Liam (see announcement here) is home, and evidently none the worse for wear, though he seems uninterested in this whole photography business:

Liam at 11 days

Then again, this family has always learned the concept of boredom quickly, and I’m not at all surprised he’d discover it before finishing two weeks on the planet.

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Walk right in, sit right down

Rather a lot of Oklahoma legislators got a free pass to the next session, having drawn neither primary opposition nor an opponent from another party. From the State Election Board’s official list:


    19. Pat Sullivan (R-Enid)
    21. Jim Halligan (R-Stillwater)
    23. Ron Justice (R-Chickasha)
    29. John Ford (R-Bartlesville)
    35. Gary Stanislawski (R-Tulsa)
    47. Greg Treat (R-OKC)


      1. Curtis McDaniel (D-Smithville)
      4. Mike Brown (D-Fort Gibson)
      5. Doug Cox (R-Grove)
      6. Chuck Hoskin (D-Vinita)
      7. Larry Glenn (D-Miami)
      8. Ben Sherrer (D-Chouteau)
      9. Marty Quinn (R-Claremore)
    10. Steve Martin (R-Bartlesville)
    11. Earl Sears (R-Bartlesville)
    13. Jerry McPeak (D-Warner)
    15. Ed Cannaday (D-Porum)
    17. Brian Renagar (D-McAlester)
    24. Steve Couplen (D-Beggs)
    30. Mark McCullough (R-Sapulpa)
    31. Jason Murphey (R-Guthrie)
    33. Lee Denney (R-Cushing)
    34. Cory Williams (D-Stillwater)
    35. Dennis Casey (R-Morrison)
    38. Dale DeWitt (R-Braman)
    40. Mike Jackson (R-Enid)
    41. John Enns (R-Enid)
    43. Colby Schwartz (R-Yukon)
    45. Emily Virgin (D-Norman)
    46. Scott Martin (R-Norman)
    50. Dennis Johnson (R-Duncan)
    52. Charles Ortega (R-Altus)
    54. Paul Wesselhoft (R-Moore)
    55. Todd Russ (R-Cordell)
    57. Harold Wright (R-Weatherford)
    58. Jeff Hickman (R-Fairview)
    61. Gus Blackwell (R-Laverne)
    62. T. W. Shannon (R-Lawton)
    65. Joe Dorman (D-Rush Springs)
    67. Pam Peterson (R-Tulsa)
    69. Fred Jordan (R-Jenks)
    73. Kevin Matthews (D-Tulsa)
    74. David Dudley (R-Owasso)
    75. Dan Kirby (R-Tulsa)
    77. Eric Proctor (D-Tulsa)
    80. Mike Ritze (R-Broken Arrow)
    81. Randy Grau (R-Edmond)
    85. David Dank (R-OKC)
    89. Rebecca Hamilton (D-OKC)
    90. John Echols (R-OKC)
    91. Mike Reynolds (R-OKC)
    92. Richard Morrissette (D-OKC)
    93. Mike Christian (R-OKC)
    94. Scott Inman (D-OKC)
    95. Charlie Joyner (R-Midwest City)
    96. Lewis Moore (R-Arcadia)
    97. Mike Shelton (D-OKC)
    98. John Trebilcock (R-Broken Arrow)

I find it just slightly disturbing that more than half the House is already technically elected.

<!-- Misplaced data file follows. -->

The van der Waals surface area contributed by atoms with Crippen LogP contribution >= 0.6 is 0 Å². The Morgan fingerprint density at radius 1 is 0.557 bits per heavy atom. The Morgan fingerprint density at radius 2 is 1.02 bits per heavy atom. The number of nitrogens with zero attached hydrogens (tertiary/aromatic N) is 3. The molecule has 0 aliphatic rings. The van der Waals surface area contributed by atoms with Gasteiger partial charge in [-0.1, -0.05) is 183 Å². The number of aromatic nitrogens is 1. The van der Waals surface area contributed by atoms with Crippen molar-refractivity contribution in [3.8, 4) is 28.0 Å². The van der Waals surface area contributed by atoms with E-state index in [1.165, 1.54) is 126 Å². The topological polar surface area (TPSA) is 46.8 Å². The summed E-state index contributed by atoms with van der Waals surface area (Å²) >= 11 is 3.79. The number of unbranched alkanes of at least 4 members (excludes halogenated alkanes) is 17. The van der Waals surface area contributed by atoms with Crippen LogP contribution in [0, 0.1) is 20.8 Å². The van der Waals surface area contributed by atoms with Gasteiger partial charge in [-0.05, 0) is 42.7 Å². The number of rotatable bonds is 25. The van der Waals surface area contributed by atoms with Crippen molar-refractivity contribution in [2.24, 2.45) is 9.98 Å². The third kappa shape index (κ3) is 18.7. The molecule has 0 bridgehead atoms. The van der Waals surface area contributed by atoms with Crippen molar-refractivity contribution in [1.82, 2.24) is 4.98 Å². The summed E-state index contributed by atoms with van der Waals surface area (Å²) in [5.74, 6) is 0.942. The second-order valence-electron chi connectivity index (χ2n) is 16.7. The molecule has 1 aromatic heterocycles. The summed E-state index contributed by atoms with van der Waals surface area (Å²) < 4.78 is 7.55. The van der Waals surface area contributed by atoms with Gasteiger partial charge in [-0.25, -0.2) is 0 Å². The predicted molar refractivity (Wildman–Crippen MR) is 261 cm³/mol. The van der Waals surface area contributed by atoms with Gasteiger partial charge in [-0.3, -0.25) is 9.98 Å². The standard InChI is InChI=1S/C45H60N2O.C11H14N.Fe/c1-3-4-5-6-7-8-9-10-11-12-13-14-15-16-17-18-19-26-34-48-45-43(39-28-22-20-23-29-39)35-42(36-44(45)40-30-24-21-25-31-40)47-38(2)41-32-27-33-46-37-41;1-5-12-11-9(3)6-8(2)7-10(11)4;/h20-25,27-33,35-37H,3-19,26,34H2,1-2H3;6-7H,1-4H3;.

The primary will be on the 26th of June; any runoffs will be on the 28th of August.

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From the bridle section

Oops, sorry. That’s the bridal section. Of the Sunday New York Times, no less:

NYT Wedding Announcement

Hasbro is evidently pulling out all the stops for this My Little Pony wedding. (And evidently they’ve decided that the Princess spells her name “Cadance” rather than “Cadence,” which is okay with me; it’s better than confiscating a name.)

Just incidentally, Hasbro will be hawking a Wedding Castle in the near future, just to remind us all that the first order of business is Selling The Product.

(From Entertainment Weekly’s Popwatch via Equestria Daily.)

Addendum: Fark blurb for the EW story: “The New York Times ran a wedding announcement for two characters from My Little Pony. Subby won’t trust the story until he reads it in the Foal Free Press.”

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A small piece of the secret history

You’ve already seen what Google looked like in the 1960s, and you’ve presumably seen what it looks like today.

Now to split the difference: Google in the 1980s, with its old BBS interface intact.

(Snagged from Aaron Schmiedel on FB. Incidentally, you should have seen Facebook in the 1990s.)

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A right abdication

The Kings made a game of it for about twelve minutes — they trailed 23-21 after the first quarter — but the Thunder evidently decided that the best way to expunge the last remaining memory of that three-game losing streak was a good old-fashioned blowout, and that’s what they delivered, sending slumping Sacramento on its way, 115-89.

And they did it without James Harden, who was scratched due to a sore knee. (Will we see him tomorrow at Minnesota? I’m betting we do.) As usual, Kevin Durant and Russell Westbrook got the big numbers (29 and 22 points respectively), and Kendrick Perkins grabbed 11 rebounds in addition to scoring 11 points. In the absence of Harden, the bench was led by Derek Fisher (14) and Daequan Cook (13). And what with tornadoes south of the city, there was some early, um, rumbling about the end of the team’s season-long (and then some) stretch of sellouts. Didn’t happen: same old 18,203.

Sacramento, whose on-again-off-again deal for a new arena is off again, might have been slightly distracted, maybe. The wingmen, Marcus Thornton and Isaiah Thomas, led the scorers — Thomas had a highly-respectable 21 — but Tyreke Evans, who averages around 17, managed only two in a meager 14 minutes. Perennial pest DeMarcus Cousins, though, scored nine and hauled in 12 boards. The Kings shot a sub-blah 39 percent and were outrebounded 58-41.